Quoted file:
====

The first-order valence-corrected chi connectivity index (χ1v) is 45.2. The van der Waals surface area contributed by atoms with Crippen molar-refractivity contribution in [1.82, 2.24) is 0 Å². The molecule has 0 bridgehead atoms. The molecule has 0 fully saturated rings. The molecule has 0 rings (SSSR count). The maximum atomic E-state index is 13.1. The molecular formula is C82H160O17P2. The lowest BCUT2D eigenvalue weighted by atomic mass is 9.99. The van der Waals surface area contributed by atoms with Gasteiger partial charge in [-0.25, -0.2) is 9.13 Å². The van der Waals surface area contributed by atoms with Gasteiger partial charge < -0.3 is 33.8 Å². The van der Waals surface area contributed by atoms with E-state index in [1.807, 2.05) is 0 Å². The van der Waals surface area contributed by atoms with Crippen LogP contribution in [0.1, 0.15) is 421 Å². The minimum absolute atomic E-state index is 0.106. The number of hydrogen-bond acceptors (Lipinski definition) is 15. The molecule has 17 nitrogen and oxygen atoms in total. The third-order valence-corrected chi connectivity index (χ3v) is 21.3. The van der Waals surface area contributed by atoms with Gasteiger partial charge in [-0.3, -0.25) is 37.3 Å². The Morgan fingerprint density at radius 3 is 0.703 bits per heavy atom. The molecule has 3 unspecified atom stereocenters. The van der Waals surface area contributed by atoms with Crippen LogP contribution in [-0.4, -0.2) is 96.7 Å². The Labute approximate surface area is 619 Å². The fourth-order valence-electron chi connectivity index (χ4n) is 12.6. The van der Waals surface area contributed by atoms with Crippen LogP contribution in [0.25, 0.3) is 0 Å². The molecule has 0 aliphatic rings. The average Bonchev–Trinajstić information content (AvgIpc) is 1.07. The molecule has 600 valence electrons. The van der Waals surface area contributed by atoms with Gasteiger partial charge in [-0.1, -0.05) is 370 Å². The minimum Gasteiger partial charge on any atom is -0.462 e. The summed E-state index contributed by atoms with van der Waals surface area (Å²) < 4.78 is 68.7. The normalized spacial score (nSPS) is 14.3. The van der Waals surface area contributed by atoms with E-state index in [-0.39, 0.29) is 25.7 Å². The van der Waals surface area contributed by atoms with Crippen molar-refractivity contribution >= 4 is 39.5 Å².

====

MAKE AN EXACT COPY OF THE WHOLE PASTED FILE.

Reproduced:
The first-order valence-corrected chi connectivity index (χ1v) is 45.2. The van der Waals surface area contributed by atoms with Crippen molar-refractivity contribution in [1.82, 2.24) is 0 Å². The molecule has 0 bridgehead atoms. The molecule has 0 fully saturated rings. The molecule has 0 rings (SSSR count). The maximum atomic E-state index is 13.1. The molecular formula is C82H160O17P2. The lowest BCUT2D eigenvalue weighted by atomic mass is 9.99. The van der Waals surface area contributed by atoms with Gasteiger partial charge in [-0.25, -0.2) is 9.13 Å². The van der Waals surface area contributed by atoms with Gasteiger partial charge < -0.3 is 33.8 Å². The van der Waals surface area contributed by atoms with E-state index in [1.807, 2.05) is 0 Å². The van der Waals surface area contributed by atoms with Crippen LogP contribution in [0.1, 0.15) is 421 Å². The minimum absolute atomic E-state index is 0.106. The number of hydrogen-bond acceptors (Lipinski definition) is 15. The molecule has 17 nitrogen and oxygen atoms in total. The third-order valence-corrected chi connectivity index (χ3v) is 21.3. The van der Waals surface area contributed by atoms with Gasteiger partial charge in [-0.3, -0.25) is 37.3 Å². The Morgan fingerprint density at radius 3 is 0.703 bits per heavy atom. The molecule has 3 unspecified atom stereocenters. The van der Waals surface area contributed by atoms with Crippen LogP contribution in [-0.4, -0.2) is 96.7 Å². The Labute approximate surface area is 619 Å². The fourth-order valence-electron chi connectivity index (χ4n) is 12.6. The van der Waals surface area contributed by atoms with Crippen LogP contribution in [0.25, 0.3) is 0 Å². The molecule has 0 aliphatic rings. The average Bonchev–Trinajstić information content (AvgIpc) is 1.07. The molecule has 600 valence electrons. The van der Waals surface area contributed by atoms with Gasteiger partial charge in [-0.1, -0.05) is 370 Å². The minimum Gasteiger partial charge on any atom is -0.462 e. The summed E-state index contributed by atoms with van der Waals surface area (Å²) < 4.78 is 68.7. The normalized spacial score (nSPS) is 14.3. The van der Waals surface area contributed by atoms with E-state index in [-0.39, 0.29) is 25.7 Å². The van der Waals surface area contributed by atoms with Crippen molar-refractivity contribution >= 4 is 39.5 Å².